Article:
Nightingale and other social reformers slowly began to raise awareness of the need for better conditions in which to treat the sick, and this trickled through to the Poor Law Board, the central government department which supervised local workhouses.

The inspector of Southwell Workhouse in 1867 and 1868 found major defects in the way Southwell Workhouse Board of Guardians treated the sick:   

‘The Sick Wards are in the body of the House and are now supplied with Earth night stools but no soil is placed in them. There are no Bathrooms nor Lavatories. There is no paid Nurse.’

- 1868 inspection report  

This was no longer acceptable. In 1870, the Board of Guardians agreed to build an infirmary for 25 people.

It was designed to a Poor Law Board approved standard by architect Mr Sudbury and opened in 1871.

Changing times

In 1929 the New Poor Law system was disbanded, and workhouses were handed over to local authorities. Most continued either as hospitals or, like The Workhouse, as institutions for the poor, homeless and elderly.  

A new system

With the advent of the modern welfare system in 1948, the building's use changed, providing temporary homeless accommodation until 1976.  

It was mainly used for staff accommodation and storage until the 1980s while the rest of the site became a residential home for the elderly.

A history of Firbeck Infirmary at The Workhouse

Every workhouse had a designated area for use as an infirmary. These were within the existing workhouse buildings and were often lacking in sanitation and unfit for purpose.

So how did Firbeck Infirmary come into existence at The Workhouse? Twenty years of research by dedicated staff and volunteers has allowed us to piece this story together, seen in the timeline below.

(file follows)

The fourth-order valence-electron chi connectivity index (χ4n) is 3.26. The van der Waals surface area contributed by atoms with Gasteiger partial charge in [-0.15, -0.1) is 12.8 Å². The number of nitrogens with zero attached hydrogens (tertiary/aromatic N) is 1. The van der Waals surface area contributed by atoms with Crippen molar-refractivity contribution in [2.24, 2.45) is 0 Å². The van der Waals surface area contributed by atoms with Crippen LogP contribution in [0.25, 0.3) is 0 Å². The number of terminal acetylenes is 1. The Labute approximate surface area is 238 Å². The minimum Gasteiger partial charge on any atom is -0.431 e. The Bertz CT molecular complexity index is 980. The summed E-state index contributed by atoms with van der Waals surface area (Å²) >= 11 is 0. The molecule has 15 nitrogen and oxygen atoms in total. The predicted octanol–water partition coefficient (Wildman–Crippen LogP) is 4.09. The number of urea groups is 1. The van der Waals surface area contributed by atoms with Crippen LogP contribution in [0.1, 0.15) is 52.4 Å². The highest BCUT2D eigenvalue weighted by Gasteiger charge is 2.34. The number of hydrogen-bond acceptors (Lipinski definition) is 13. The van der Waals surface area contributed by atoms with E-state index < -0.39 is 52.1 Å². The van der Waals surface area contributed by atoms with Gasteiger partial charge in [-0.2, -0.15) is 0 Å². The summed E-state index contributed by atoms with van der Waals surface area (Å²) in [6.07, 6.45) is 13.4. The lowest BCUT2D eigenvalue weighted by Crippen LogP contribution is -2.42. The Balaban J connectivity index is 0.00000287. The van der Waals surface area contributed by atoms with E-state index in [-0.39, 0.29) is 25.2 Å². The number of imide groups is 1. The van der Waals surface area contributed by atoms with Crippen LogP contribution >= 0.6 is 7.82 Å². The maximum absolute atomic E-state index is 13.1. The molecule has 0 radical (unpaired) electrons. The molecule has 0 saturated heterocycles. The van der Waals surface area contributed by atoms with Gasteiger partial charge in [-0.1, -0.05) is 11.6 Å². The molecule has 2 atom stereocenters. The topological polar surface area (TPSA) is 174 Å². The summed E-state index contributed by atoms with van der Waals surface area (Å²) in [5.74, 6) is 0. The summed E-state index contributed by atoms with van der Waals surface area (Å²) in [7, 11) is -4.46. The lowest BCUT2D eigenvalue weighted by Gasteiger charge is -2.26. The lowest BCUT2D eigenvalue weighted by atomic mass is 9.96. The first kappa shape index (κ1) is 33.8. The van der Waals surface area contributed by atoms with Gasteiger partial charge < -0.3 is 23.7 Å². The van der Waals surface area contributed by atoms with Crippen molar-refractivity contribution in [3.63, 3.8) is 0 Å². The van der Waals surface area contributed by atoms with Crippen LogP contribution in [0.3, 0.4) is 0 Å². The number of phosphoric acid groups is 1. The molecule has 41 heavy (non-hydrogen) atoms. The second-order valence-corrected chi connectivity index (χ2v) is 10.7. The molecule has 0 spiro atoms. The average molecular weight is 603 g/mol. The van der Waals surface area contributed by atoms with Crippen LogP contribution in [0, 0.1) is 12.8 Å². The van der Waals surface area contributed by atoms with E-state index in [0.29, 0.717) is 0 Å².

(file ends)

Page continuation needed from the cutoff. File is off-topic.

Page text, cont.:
The Childrens Dormitory at The Workhouse, Nottinghamshire
The Childrens' Dormitory at the Workhouse | © National Trust Images/Chris Lacey

Timeline of Firbeck Infirmary's existence


The Workhouse

The Workhouse was built in 1824 as a place of last resort for the destitute. Its architecture was influenced by prison design and its harsh regime became a blueprint for workhouses throughout the country.

The system implemented here was developed by the Reverend John T. Becher and George Nicholls whose ideas shaped the way in which the poor were treated during the 19th century. 

The Workhouse today

Part of the building now houses the café and office space for staff. A large part of the building has remained derelict. However, much of this space opened up to the public in July 2019. 

Many of us have a workhouse past in our family history. Have you?

A relocated library within Firbeck Infirmary is open to the public, giving an opportunity for you to investigate, share and capture stories of your ancestors.  

Exterior of The Workhouse and Infirmary, Nottinghamshire

Discover more at The Workhouse and Infirmary

Find out when The Workhouse and Infirmary is open, how to get here, the things to see and do and more.

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Things to see and do at The Workhouse and Infirmary 

Find out more about visiting The Workhouse and Infirmary, where guided tours, exhibitions and activities help bring to life the stories of the people who had to work to receive food, shelter and medical care here.

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Take a sneak peek into the treasure trove that is the collection of The Workhouse and Infirmary and learn what these objects tell us about the history of this special place.

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Our work at The Workhouse and Firbeck Infirmary 

Discover how we care for The Workhouse, Southwell and the items in its collection, including original Victorian wallpaper from the Firbeck Infirmary.